Two Thirds Water extends naturally from LeGrand’s previous collection, Seeds. The title, Two Thirds Water, establishes a series of parallels—the planet and body are two thirds water, and water in various phases appears in two thirds of this collection. Without water, a seed can’t grow. Transitions are often difficult. The growing in this collection is revealed through inverse relationships. These poems imagine the “Sea Without Water”, setting aside unfulfilled dreams in “Sleepwalking”, and the negation of self in “Spilled Moon”. Seeds is a collection about embarking upon transitions. This collection, Two Thirds Water, is about how we try to find our way while in transition.
“Poetry fans will sink happily into this exquisite new collection by Rodger LeGrand, where sleepwalking lovers wake alone, where desolate parrots pluck out their feathers, and where water continues to poison a community. But here too, snowflakes and memories in the lovely quiet hours have their own distinct shape, basic math demonstrates how—despite our presumed busy-ness—the universe goes on with or without us, and “moonlight spills through the blinds like milk.” Each word is deliciously chosen; each poem, a glorious triumph.”
~Robin Stratton, Editor-in-Chief, Boston Literary Magazine
“Many of the 16 poems in Rodger LeGrand's latest collection, Two Thirds Water, are like sweet liquid disguising bitter medicine—until the aftertaste kicks in. As he picks his way along the narrow and treacherous boundary separating acceptance from surrender, LeGrand adds rich imagery and clever metaphor to that currently popular disclaimer, "It is what it is." Put another way, his work grafts the Oriental philosophy that informs his world view onto the rock-bed American sensibility of his origins. For all its beauty, however, the world that LeGrand views is often unkind. In "Baby Elephant," he begins with the practice of securing a chain around a baby elephant's leg, there to remain even as the flesh grows around it. Like that elephant, he writes, human beings often grow up with ‘the sense of being trapped inside, chained to memories. That is how we live.’ Some of his one-liners go right to the bone. ‘One person always loves the other more. Love is not equal.’ ‘Age makes its move every day, in a race we've been losing from go.’ And, in ‘DIY’, he describes a man carving his own tombstone: ‘Hard work, but some things are better done yourself.’”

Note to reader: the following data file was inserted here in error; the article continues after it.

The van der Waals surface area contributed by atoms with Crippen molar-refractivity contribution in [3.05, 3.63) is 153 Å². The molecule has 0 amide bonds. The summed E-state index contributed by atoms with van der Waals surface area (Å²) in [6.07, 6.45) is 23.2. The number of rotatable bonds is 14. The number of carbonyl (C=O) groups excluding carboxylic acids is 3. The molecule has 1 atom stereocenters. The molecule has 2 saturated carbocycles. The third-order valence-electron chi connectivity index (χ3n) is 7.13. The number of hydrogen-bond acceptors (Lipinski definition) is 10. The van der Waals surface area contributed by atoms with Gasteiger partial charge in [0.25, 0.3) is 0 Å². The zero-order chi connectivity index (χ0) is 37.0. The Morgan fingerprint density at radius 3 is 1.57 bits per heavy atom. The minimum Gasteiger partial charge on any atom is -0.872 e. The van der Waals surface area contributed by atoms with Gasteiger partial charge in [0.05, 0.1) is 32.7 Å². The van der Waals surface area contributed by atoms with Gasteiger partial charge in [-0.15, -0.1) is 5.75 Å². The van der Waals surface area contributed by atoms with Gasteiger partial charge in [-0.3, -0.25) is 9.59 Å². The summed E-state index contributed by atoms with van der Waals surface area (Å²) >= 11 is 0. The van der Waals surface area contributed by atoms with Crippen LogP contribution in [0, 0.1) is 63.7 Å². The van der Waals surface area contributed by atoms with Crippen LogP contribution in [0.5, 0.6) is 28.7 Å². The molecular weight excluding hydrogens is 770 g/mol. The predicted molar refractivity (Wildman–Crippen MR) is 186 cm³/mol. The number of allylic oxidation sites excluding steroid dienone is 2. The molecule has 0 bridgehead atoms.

~Darrell Laurant, The Kudzu Kid, Inspiration Street, Snowflakes in a Blizzard
ABOUT THE AUTHOR
Rodger LeGrand studied writing at Sarah Lawrence College and the State University of New York at Oswego. He is a lecturer in Writing, Rhetoric, and Professional Communication at Massachusetts Institute of Technology. He has five collections of poetry in print—Seeds (2017), Millions of Ravenous Creatures (2016), Hope and Compulsion (2009), Waking Up On a Sinking Boat (2008), and Various Ways of Thinking About the Universe (2005). You can reach him at www.rodgerlegrand.com.